Dogs do occasionally scratch, but if it’s frequent, incessant or distressing then something is amiss. Some dogs will lick or nibble rather than scratch. Many do this in private so watch out for red, sore skin, bald patches, or brown saliva staining where the fur has been licked.

Itching (technically called pruritus) is a sign, not a diagnosis or specific disease. It’s probably the most common reason for owners to take pets to the vet’s, making up a large proportion of our consultations.

Fleas are elusive and VERY common. In warmer weather, flea eggs develop into adults quicker. It’s important to carry out the following steps before discounting these critters.


How to check your dog for fleas

They move fast and hide well, especially in thick or dark coats, so are hard to find. Adults are 5% of the population. The rest exist as eggs, larvae and pupae within the environment. As one flea can lay 40-50 eggs per day, there don’t need to be many adults to start a problem, so not finding a flea doesn’t rule out fleas. Only in heavy burdens can you find them with ease.

Using a comb look for the dark gritty specks of flea faeces, often around the tail base and neck. These specks, when placed on dampened cotton wool, form a red tinge due to blood content.


I’ve used a flea treatment; could it still be fleas?

Flea treatments need to have effective ingredients and be applied regularly. Breaks in protection allow fleas to feed and lay eggs in your home. Given 95% of their lifecycle resides in the environment, effective home treatments mustn’t be forgotten during an outbreak.

There’s a baffling array of flea products out there containing different active ingredients. Products bought from shops or online may have not been tested rigorously for safety and efficacy. Get advice from your vets, especially in the face of an outbreak. In addition, veterinary treatments are often combined with ingredients to prevent other parasites like ticks or lungworm. They can help you pick a treatment that looks after your individual needs and lifestyle risks.

Many flea treatments need fleas to bite before being killed. If your dog is allergic to flea bite saliva (flea allergic dermatitis), you don’t need many fleas for your dog to itch. As one flea can bite up to 400 times a day, a few can cause lots of irritation.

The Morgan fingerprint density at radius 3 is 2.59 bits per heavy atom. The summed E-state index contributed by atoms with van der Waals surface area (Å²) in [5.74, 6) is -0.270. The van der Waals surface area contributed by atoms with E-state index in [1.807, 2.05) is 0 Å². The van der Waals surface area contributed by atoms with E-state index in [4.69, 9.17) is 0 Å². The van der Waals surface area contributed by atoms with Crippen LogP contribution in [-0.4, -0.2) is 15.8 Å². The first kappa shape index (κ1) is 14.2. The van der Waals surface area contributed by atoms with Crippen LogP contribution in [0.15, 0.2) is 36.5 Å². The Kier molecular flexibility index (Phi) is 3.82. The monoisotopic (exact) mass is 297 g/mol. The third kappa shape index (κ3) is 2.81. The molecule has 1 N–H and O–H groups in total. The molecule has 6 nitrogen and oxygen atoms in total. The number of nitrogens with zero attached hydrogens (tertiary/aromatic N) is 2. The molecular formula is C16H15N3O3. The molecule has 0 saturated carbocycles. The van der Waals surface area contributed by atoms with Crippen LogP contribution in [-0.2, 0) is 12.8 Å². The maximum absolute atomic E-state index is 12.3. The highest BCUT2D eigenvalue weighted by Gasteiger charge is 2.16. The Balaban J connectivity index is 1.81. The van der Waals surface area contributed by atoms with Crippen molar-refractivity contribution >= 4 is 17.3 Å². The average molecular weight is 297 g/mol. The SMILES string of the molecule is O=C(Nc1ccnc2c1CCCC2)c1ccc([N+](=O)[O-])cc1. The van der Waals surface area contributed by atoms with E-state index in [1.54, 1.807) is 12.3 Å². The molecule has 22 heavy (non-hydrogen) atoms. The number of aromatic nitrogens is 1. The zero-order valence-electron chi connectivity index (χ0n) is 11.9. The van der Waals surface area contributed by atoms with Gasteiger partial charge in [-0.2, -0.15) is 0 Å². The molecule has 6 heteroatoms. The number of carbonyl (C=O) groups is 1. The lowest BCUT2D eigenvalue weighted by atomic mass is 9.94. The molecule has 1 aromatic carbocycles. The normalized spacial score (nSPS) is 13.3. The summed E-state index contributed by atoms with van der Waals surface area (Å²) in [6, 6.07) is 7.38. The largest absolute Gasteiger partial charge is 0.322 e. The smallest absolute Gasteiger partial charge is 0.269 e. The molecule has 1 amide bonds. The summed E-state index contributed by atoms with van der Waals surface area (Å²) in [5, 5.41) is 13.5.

The itch is localised; what could this mean?

Look closely for any wounds, matts, foreign bodies such as splinters, or insect or tick bites. If your pet is scratching only its ears you’ll need a vet to look down the ear canals, checking for inflammation, infection or foreign bodies such as grass seeds.


My dog is scratching all over; what could this be?

The most common causes of itching are parasites, infections, and allergies.

We have already covered the most common parasite; the flea. There are also many types of…



Some can be easily seen with a microscope, others are more difficult to spot, and most are not visible with the naked eye. Sarcoptic mites usually cause intense itching and scabbing on the ears, chest, elbows and hocks. They are infectious, spread by other dogs or foxes, and affect humans.

A predominantly rabbit mite (Cheyletiella) less commonly affects dogs. It’s spread by wild rabbits or other dogs. It appears like ‘walking dandruff’ and can cause itching if the dog is hypersensitive, although usually doesn’t. These mites will not live on humans but may cause skin irritation.

Demodex mites cause hair loss and scaling which can be local or general and, in certain forms, cause itching. The mite is not infectious to other animals or humans. If a secondary skin infection occurs, with severe cases this will cause intense itching.

If everything else has been ruled out, your dog is most likely suffering from an…


Allergic skin disease.

Contact allergies aren’t common but can occur with a new shampoo or washing powder, for example. Think if you have changed anything recently.


Flea allergy dermatitis, which is common as mentioned, with lesions typically affecting the rump, back and neck.


The other two broad types are:

  • Canine atopic disease (“Atopy” or “Atopic Dermatitis”): a reaction to environmental allergens like pollen causing seasonal signs, or house dust mites causing all-year signs.
  • Cutaneous adverse food reaction (“Food Allergy”) is due to an allergic reaction to certain foods, that usually occurs all year round.

They have very similar signs so are hard to tell apart. Many dogs suffer a mixture of allergies, complicating things further. Usually, skin changes and itching are generalised, affecting the tummy and face more often, but can be local. Food allergies are more likely if your dog is less than 1 year old, but can happen at any age. They cause gut signs in one third of dogs. Atopy usually starts between 6 months and 3 years old.

Your vet may discuss starting a strict elimination food trial if an adverse food reaction is suspected.

Allergic skin diseases cannot be cured, only managed, and cause immense frustration for owners as well as being time consuming and costly, as management is lifelong.


Skin infections

These may involve yeasts or bacteria, and usually happen due to poor skin barrier function from an underlying allergic skin disease. It may be the first sign that your dog has allergic skin disease. Bacterial infections often appear in humid areas of the body like the ears, feet and groin as circular scaly patches, pimples or oozing sores but can be general. Yeast infections tend to be more greasy and generalised and can affect ears. These infections cause intense itching so need treatment but the underlying allergy mustn’t be ignored. Prevention of infections is important for long-term management of allergic skin diseases.


Common things occur commonly so make sure all animals and the house are up-to-date with a safe, effective and recommended flea treatment. If the itch doesn’t settle then a vet visit will be required.